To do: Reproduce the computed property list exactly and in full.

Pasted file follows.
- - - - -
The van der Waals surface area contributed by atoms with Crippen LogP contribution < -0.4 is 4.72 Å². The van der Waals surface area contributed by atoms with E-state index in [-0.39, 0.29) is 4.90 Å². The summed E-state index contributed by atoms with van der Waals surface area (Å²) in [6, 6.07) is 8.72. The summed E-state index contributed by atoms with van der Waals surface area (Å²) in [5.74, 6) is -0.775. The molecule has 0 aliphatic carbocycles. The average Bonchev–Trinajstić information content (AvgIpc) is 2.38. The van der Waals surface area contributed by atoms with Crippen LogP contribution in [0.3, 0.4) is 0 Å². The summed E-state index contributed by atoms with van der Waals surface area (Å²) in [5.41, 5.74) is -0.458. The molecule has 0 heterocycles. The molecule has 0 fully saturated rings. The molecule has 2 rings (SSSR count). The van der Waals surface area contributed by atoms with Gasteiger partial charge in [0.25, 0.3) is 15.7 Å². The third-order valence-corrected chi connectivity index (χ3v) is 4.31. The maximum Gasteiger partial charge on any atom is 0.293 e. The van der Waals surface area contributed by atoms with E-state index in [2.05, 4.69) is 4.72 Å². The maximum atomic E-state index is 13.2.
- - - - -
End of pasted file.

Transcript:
The van der Waals surface area contributed by atoms with Crippen LogP contribution < -0.4 is 4.72 Å². The van der Waals surface area contributed by atoms with E-state index in [-0.39, 0.29) is 4.90 Å². The summed E-state index contributed by atoms with van der Waals surface area (Å²) in [6, 6.07) is 8.72. The summed E-state index contributed by atoms with van der Waals surface area (Å²) in [5.74, 6) is -0.775. The molecule has 0 aliphatic carbocycles. The average Bonchev–Trinajstić information content (AvgIpc) is 2.38. The van der Waals surface area contributed by atoms with Crippen LogP contribution in [0.3, 0.4) is 0 Å². The summed E-state index contributed by atoms with van der Waals surface area (Å²) in [5.41, 5.74) is -0.458. The molecule has 0 heterocycles. The molecule has 0 fully saturated rings. The molecule has 2 rings (SSSR count). The van der Waals surface area contributed by atoms with Gasteiger partial charge in [0.25, 0.3) is 15.7 Å². The third-order valence-corrected chi connectivity index (χ3v) is 4.31. The maximum Gasteiger partial charge on any atom is 0.293 e. The van der Waals surface area contributed by atoms with E-state index in [2.05, 4.69) is 4.72 Å². The maximum atomic E-state index is 13.2.